Single Carrot Theater’s Foot of Water opens with this thought, spoken by the narrator (Jessica Garrett): “Love is like a balloon….When you are inside the balloon, love is completely natural, it’s what’s supposed to happen.” And when you’re outside, things get strange. That’s all you really need to understand this alternately weird and highly affecting production.
Love creates its own ceremonies and rules. While you’re in love, they seem to be part of you. When you’re not, they turn bizarre and ritualistic. In a few scenarios, Single Carrot explores this dynamic to the hilt, in one quickly passing hour.
Ensemble-conceived productions by SC, at least the ones I’ve seen in the last five years, have always been a lot of fun. Slampooned took bad poetry on a trip it deserved to take, and Sects and Violins was an evening in a mad tv brainstorm session.
Foot of Water is clearly in a different class. There’s something about building a gigantic Rube-Goldberg construction in the middle of the theatre, combination fountain and beach pavilion, not to mention a foot of water to the floor that indicates that this venture was invested with more than high energy brain waves. This time, Single Carrot clearly wanted more than skits to come out of this groupthink. Or applause.
It’s not the first time Single Carrot has dabbled in movement theatre. The efforts to stretch their limits were usually the object of praise; the end results were uneven. This time, it looks like the efforts are bearing fruit. For a play that came out of the ensemble, Foot of Water is focused and conceived. It creates its own laws, and it follows them.
But the story itself, at least as I saw it from my seat, seems to unfold from a counterpoint. There’s a group of tightly shorn young men (Nathan Cooper, Nathan Fulton, Aldo Pantoja, and Elliot Rauh) running around without pants, panting and squirming as a sort of quasi-erotic school of fish, charged with sexual energy. Jessica Garnett plays a more narrative role; Alix Fenhagen plays Hylas, a sea nymph. The games begin.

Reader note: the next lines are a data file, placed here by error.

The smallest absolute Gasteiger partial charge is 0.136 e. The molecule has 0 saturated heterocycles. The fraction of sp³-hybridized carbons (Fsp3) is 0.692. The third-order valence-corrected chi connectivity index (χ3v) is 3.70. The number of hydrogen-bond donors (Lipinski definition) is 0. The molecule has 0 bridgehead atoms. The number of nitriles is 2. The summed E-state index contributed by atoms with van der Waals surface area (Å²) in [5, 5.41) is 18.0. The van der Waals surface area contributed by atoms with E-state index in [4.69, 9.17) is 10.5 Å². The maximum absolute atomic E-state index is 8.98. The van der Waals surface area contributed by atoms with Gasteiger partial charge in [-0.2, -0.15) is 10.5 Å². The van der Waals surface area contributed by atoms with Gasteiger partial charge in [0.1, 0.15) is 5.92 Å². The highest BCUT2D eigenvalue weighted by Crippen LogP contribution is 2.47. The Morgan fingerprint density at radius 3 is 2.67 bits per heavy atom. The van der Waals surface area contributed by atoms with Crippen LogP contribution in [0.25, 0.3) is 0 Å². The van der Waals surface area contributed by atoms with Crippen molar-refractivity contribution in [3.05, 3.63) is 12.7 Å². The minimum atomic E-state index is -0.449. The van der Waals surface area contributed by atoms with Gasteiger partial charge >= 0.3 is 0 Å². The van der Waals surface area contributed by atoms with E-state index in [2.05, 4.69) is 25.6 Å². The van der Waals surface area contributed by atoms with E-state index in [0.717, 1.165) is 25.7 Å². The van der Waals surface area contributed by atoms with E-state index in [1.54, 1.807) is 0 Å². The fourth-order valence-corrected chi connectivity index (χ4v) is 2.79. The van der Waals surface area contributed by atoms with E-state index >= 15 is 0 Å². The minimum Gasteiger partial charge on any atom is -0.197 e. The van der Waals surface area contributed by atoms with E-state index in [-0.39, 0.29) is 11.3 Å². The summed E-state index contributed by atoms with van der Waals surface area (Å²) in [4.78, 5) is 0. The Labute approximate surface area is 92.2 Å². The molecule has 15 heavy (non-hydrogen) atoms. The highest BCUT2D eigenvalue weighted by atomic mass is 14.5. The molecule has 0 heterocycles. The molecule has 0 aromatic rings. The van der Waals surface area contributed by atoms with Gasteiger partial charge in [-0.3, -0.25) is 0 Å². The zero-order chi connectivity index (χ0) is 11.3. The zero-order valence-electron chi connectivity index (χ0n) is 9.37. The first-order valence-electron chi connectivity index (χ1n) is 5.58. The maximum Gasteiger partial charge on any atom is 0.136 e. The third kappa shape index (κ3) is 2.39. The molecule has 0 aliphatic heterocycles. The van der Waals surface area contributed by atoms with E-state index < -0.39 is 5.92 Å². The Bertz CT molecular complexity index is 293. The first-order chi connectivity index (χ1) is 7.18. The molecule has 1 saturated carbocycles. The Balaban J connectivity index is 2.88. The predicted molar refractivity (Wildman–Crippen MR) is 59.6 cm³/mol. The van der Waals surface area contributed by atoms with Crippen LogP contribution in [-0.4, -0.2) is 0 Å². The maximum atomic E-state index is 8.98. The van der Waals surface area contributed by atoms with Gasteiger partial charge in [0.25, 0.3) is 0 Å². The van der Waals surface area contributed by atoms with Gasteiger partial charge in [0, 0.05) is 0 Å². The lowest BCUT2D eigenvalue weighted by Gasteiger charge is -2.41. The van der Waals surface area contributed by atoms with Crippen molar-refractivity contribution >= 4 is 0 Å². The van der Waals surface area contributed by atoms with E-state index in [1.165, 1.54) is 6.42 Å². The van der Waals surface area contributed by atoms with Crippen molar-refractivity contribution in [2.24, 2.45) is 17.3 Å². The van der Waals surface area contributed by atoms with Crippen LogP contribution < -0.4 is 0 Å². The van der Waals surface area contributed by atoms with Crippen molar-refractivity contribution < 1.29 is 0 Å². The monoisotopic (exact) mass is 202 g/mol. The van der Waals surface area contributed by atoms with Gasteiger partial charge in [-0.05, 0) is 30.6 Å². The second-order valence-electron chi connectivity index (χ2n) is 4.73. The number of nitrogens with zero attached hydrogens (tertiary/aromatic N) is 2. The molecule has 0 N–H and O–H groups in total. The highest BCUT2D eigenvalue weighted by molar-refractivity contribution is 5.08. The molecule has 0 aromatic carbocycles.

There are references to Greek myth, and borrowings from “One Hundred Years of Solitude”, as well as clippings from intra-group writing exercises, but leave those at home. The principle tension that seemed to develop and hold this production together is between the solitary and communal in love. The actors enact scenarios, which seem to emerge from a common denominator: desire. But as each game progresses, the encounter develops its own bizarre rituals — whether it’s scaling and gutting a fish, or offering a post-coital postmortem for one hapless male (Elliot Rauh). In most of these scenarios, Hylas is the outsider, the object of attention and desire, who flutters in from the outside, watches from afar, and plunges into the game, then disappears.
This isn’t an attempt to say everything that needs to be said about love. But it does offer us the chance to watch the physical link between what we think of as our personal coming of age, and its ceremonial, ritualistic, and the tribal, often violent ceremonies that seem to get imbedded in society. We like to think of them as two different worlds. Single Carrot’s production challenges that assumption.
This is the result of a lot of work, and it deals with Big Issues, but the impulse to turn this into an epic has been resisted. The characters walk that fine tightrope, with the tension added by Steven Krigel’s soundtrack, which flows from bluegrass to techno jazz in a way that evolves slowly into the final, percussive, incantatory effect.
Calling something ‘the sociology of sex’ is an invitation to ridicule. I mean, hey, this is Baltimore, dude! You want full frontal, go to the Block.
But this is much more than a brainstorm of motifs or a violation of theatre mores. Each section of the production has its own carefully thought out genesis. The group effort clearly discouraged any temptation to showboat, and, for the most part, bridges to nowhere have been torn down. (There are a few lines that hang in the air, but, hey, that’s true in this article too.) There are enduring moments: a young woman washing the shirts of the villagers to recapture her enduring relationship with the sea. The sudden cringes of fear and hostility that punctuate the piece. The fear of loneliness battling the fear of crowds.
It takes a group that knows one another to work out those dynamics. Single Carrot is clearly moving on up. I’ve seen better plays produced here, and better performances, but I’ve never seen Single Carrot this tight as a group.
Foot of Water runs thru July 8, 2012 at Single Carrot Theatre, 120 W. North Ave, Baltimore, MD.
Details and tickets